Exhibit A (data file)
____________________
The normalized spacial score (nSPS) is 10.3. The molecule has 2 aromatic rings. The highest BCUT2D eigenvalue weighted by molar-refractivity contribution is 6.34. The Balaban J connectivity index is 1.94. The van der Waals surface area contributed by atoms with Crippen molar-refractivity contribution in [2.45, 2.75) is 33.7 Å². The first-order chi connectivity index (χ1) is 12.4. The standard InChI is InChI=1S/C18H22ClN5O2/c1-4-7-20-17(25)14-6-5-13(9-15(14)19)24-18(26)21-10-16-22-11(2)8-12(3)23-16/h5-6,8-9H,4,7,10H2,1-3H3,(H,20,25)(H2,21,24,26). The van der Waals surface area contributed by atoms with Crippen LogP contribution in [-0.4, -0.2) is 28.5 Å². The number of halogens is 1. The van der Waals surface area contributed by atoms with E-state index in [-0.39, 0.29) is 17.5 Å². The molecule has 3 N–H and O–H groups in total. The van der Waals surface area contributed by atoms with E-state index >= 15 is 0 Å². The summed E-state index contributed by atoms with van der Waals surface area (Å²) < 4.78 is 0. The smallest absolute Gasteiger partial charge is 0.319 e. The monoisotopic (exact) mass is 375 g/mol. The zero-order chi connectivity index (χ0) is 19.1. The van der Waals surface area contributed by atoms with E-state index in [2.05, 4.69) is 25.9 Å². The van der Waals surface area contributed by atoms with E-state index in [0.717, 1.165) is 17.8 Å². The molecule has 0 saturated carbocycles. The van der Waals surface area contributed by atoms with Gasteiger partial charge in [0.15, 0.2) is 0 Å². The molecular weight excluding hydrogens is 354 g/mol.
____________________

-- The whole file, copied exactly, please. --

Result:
The normalized spacial score (nSPS) is 10.3. The molecule has 2 aromatic rings. The highest BCUT2D eigenvalue weighted by molar-refractivity contribution is 6.34. The Balaban J connectivity index is 1.94. The van der Waals surface area contributed by atoms with Crippen molar-refractivity contribution in [2.45, 2.75) is 33.7 Å². The first-order chi connectivity index (χ1) is 12.4. The standard InChI is InChI=1S/C18H22ClN5O2/c1-4-7-20-17(25)14-6-5-13(9-15(14)19)24-18(26)21-10-16-22-11(2)8-12(3)23-16/h5-6,8-9H,4,7,10H2,1-3H3,(H,20,25)(H2,21,24,26). The van der Waals surface area contributed by atoms with Crippen LogP contribution in [-0.4, -0.2) is 28.5 Å². The number of halogens is 1. The van der Waals surface area contributed by atoms with E-state index in [-0.39, 0.29) is 17.5 Å². The molecule has 3 N–H and O–H groups in total. The van der Waals surface area contributed by atoms with E-state index >= 15 is 0 Å². The summed E-state index contributed by atoms with van der Waals surface area (Å²) < 4.78 is 0. The smallest absolute Gasteiger partial charge is 0.319 e. The monoisotopic (exact) mass is 375 g/mol. The zero-order chi connectivity index (χ0) is 19.1. The van der Waals surface area contributed by atoms with E-state index in [2.05, 4.69) is 25.9 Å². The van der Waals surface area contributed by atoms with E-state index in [0.717, 1.165) is 17.8 Å². The molecule has 0 saturated carbocycles. The van der Waals surface area contributed by atoms with Gasteiger partial charge in [0.15, 0.2) is 0 Å². The molecular weight excluding hydrogens is 354 g/mol.